By Herve Kempf
Le Monde, 9 February 2006
In November 2005, Australian researchers published an article in a scientific review (Vanessa Prescott et al., Journal of Agriculture and Food Chemistry, 2005, p. 9023) explaining that the transfer of a gene that expresses an insecticide protein from a bean to a pea had provoked unexpected problems: among the mice fed the transgenic peas, CSIRO (the Australian equivalent of the French National Center for Scientific Research, CNRS) researchers observed antibody production, markers of an allergic reaction. The affair, which made headlines in the Australian and English press, led Csiro to stop development of that transgenic pea, while West Australia Minister of Agriculture Kim Chance announced that his government would finance an independent study on feeding animals with GMO: "The state government is aware of the anxiety concerning GMO safety, while most of the research in this domain is conducted or financed by the very companies promoting GMO," Mr. Chance explained in a November 2005 communique.
During the summer of 2005, it was an Italian team led by Manuela Malatesta, cellular biologist at the Histological Institute of the University of Urbino, that published intriguing results (European Journal of Histochemistry, 2005, p. 237). In prior studies, that team had already demonstrated that absorption of transgenic soy by mice induces modifications in the nuclei of their liver cells. This summer's publication proved that a return to non-transgenic food made the observed differences disappear. It also showed that several of these changes could be "induced in adult organisms in a very short time."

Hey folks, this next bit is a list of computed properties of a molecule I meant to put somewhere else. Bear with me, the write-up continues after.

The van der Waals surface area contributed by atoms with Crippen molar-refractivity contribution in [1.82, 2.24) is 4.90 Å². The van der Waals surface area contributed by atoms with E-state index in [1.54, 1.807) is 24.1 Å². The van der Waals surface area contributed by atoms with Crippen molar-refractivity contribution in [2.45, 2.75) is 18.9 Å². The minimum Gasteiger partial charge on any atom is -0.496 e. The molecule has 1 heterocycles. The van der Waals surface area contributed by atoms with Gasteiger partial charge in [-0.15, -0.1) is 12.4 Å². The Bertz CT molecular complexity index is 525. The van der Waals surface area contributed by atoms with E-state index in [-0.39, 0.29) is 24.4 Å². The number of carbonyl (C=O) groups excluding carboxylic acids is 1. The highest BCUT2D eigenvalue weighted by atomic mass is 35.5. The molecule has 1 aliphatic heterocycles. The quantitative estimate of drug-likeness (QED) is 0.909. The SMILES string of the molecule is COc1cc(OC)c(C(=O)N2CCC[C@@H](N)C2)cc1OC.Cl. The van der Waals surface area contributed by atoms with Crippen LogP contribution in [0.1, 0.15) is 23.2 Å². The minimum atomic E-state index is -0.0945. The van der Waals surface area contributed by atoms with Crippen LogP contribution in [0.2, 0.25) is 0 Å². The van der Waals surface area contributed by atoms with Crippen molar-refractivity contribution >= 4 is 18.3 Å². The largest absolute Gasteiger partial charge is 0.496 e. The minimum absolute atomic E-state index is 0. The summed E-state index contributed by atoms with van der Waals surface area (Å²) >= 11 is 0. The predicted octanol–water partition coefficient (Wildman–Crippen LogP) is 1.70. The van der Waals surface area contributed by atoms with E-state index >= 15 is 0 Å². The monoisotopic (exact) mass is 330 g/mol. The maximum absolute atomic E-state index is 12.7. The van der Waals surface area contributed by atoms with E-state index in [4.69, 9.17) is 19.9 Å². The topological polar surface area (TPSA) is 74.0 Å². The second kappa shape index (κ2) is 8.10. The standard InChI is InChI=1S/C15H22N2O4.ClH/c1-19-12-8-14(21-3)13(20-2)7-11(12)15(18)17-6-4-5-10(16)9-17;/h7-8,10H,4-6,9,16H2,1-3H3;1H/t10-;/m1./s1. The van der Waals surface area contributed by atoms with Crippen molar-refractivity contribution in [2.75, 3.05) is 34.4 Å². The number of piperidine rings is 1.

In Norway, Terje Traavik, scientific director of the University of Tromsso's Institute of Genetic Ecology, just published a study in European Food Research and Technology (January 2006, p. 185): he demonstrates that an element of the genetic structures used to modify a plant, the catalyst 35S CaMV, can provoke gene expression in cultured human cells. Now, according to GMO promoters, that catalyst normally only operates that way in plants.
The increase in these experiments led the FAO (the United Nations' Food and Agriculture Organization) to organize a seminar on the safety of transgenic food in October 2005, bringing together the best specialists on the question. "What came out of it was that we have to pay attention to this type of study," said FAO seminar coordinator Ezzedine Boutrif. "In several cases, GMOs have been put on the market when the safety issues were not very clear."
The researchers involved in these recent studies declare their neutrality. "I had no preconceived idea about GMOs when I began my research in 2000," says Manuela Malatesta. "I thought they weren't dangerous because we had been eating them for a long time. But there was virtually no scientific literature on the subject. Consequently, we thought it was useful to undertake some studies." For Terje Traavik, the initial motivation was different: "I was doing cancer research using transgenesis. My colleagues and I knew that it would pose a problem if it left the laboratory. That concern convinced us that we needed to study this type of risk."